How often have you struggled to find a file?
Probably more often now than ever?
Digital Storage and Going Paperless
We have more ways than ever to file, store and backup the countless pieces of our digital lives.
That part’s good.
But, we have a zillion more files. There’s a ton of stuff we want to keep for reference … share with others … more stuff we’re holding onto “just in case’ … and there is no end in sight.
Going paperless is a dream of many and I’ve worked pretty hard to get almost all the way there.
Where we really struggle isn’t just saving stuff. We save a bunch of everything. Finding it again just when we need it? Not so much.
I couldn’t have done it without Evernote
That wasn’t nearly the case only a few years ago.
During our last move, though, I finally decided to part with some of my 2,000 volume book collection. I got rid of some of the college essays that I’d been lugging along for 30 years … even reduced some of the countless 2-year old drawings that we’d been keeping since my daughter’s days in nursery school.
Like many of you, we had them in boxes for decades … in basements, garages and spare rooms. And that’s with the bookcases already chocked full in a few pretty spacious areas.
So, while I miss them, I’m also aware the there is just too much paper … too much we want to keep for reasons we can barely explain and over a long healthy life, will require more space than the people we live with.
That’s why Evernote is a Great Alternative
If you’re NOT already using it, you might find Evernote is just the program you need for easy, convenient and secure storage of documents, videos, audio, images … the list is endless … across all platforms for the Mac and PC.
My Favorite, Most Powerful Feature
I was in the planning stage of a short video to explain one of the most powerful features of Evernote when I discovered that Evernote just created a video about that same feature.
Dost thou love life? Then do not squander time, for that is the stuff life is made of. ~ Benjamin Franklin
It may be my favorite feature … which is to create a Table of Contents within a note to easily link related notes together.
Just as you would consult a Table of Contents in a reference book to more easily find what you’re looking for, this feature in Evernote accomplishes the same thing … except you can get there with ONLY ONE CLICK.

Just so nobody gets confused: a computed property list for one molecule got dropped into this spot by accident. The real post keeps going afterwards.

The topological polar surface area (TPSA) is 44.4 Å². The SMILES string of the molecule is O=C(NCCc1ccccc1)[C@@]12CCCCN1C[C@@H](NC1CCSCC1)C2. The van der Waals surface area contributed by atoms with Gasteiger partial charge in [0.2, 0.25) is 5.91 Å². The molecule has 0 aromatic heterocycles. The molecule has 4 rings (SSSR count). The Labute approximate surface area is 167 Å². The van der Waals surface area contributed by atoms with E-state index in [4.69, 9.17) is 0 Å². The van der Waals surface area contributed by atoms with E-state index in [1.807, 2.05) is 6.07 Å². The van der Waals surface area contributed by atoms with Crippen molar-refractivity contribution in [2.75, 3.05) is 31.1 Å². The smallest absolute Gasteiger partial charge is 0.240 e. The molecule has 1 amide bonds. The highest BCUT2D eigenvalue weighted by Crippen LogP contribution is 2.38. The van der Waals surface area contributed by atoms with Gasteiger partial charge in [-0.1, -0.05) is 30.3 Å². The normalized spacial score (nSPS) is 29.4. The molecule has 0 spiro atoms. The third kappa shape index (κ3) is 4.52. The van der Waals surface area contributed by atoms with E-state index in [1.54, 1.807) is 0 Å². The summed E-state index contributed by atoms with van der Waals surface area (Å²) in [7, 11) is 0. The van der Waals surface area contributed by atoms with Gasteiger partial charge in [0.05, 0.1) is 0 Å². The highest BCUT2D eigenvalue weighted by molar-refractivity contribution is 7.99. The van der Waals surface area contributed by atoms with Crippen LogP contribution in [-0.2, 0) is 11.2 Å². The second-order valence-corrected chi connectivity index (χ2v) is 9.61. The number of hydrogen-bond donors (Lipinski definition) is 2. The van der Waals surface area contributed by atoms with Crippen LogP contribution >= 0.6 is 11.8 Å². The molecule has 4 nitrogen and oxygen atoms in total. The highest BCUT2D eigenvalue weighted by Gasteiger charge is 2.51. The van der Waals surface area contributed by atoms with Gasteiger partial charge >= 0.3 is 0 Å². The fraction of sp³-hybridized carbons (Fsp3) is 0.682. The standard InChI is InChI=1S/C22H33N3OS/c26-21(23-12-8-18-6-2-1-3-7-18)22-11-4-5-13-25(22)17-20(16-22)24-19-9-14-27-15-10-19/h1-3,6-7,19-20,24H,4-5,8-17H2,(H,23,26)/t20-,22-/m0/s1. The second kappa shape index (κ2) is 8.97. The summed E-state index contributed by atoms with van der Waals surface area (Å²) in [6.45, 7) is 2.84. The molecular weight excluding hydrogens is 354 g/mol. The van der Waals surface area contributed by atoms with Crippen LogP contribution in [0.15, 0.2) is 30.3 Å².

This is One Example of a Very Helpful Table of Contents
You can see from my example, below, that I’ve created a note for Writing Tools and have copied the note link from other notes there so all of my notes about Writing Tools are in one place.
You only have to click on the underlined green text and you’ll instantly be taken to that note.
When you’re ready to go back to your Table of Contents, just click the <Back> button in the upper left corner of the Evernote window and you’re back where you started
It’s that simple.
Watch the 90 second video about How to Create a Table of Contents on the Evernote web site to see how easy it is.
What are some other uses of the Table of Contents?
I use this feature everywhere. Here are some other ideas to help get you started.
Individual Meeting Notes
This works well if you’re meeting with an individual or a team on a regular.
If you have a wide variety of initiatives and projects you’re tracking, copy the note link for those notes in a Table of Contents note for that particular individual or team.
Then, during the meetings … or anytime … you can access everything from that single Table of Contents note by just clicking on the underlined green text.
Similarly for particular customers or clients with whom you have frequent interactions and multiple initiatives, you can create a new Table of Contents Note to keep track of everything related to that particular customer:
This may be the most important organizational feature of Evernote and certainly makes it a much more invaluable tool. You can use it for anything and everything and really makes getting around so much easier.
Make sure you take a look at Evernote’s 90 second video about How to Create a Table of Contents.
Question: Do you use Evernote? Is there another feature that is the most valuable for you?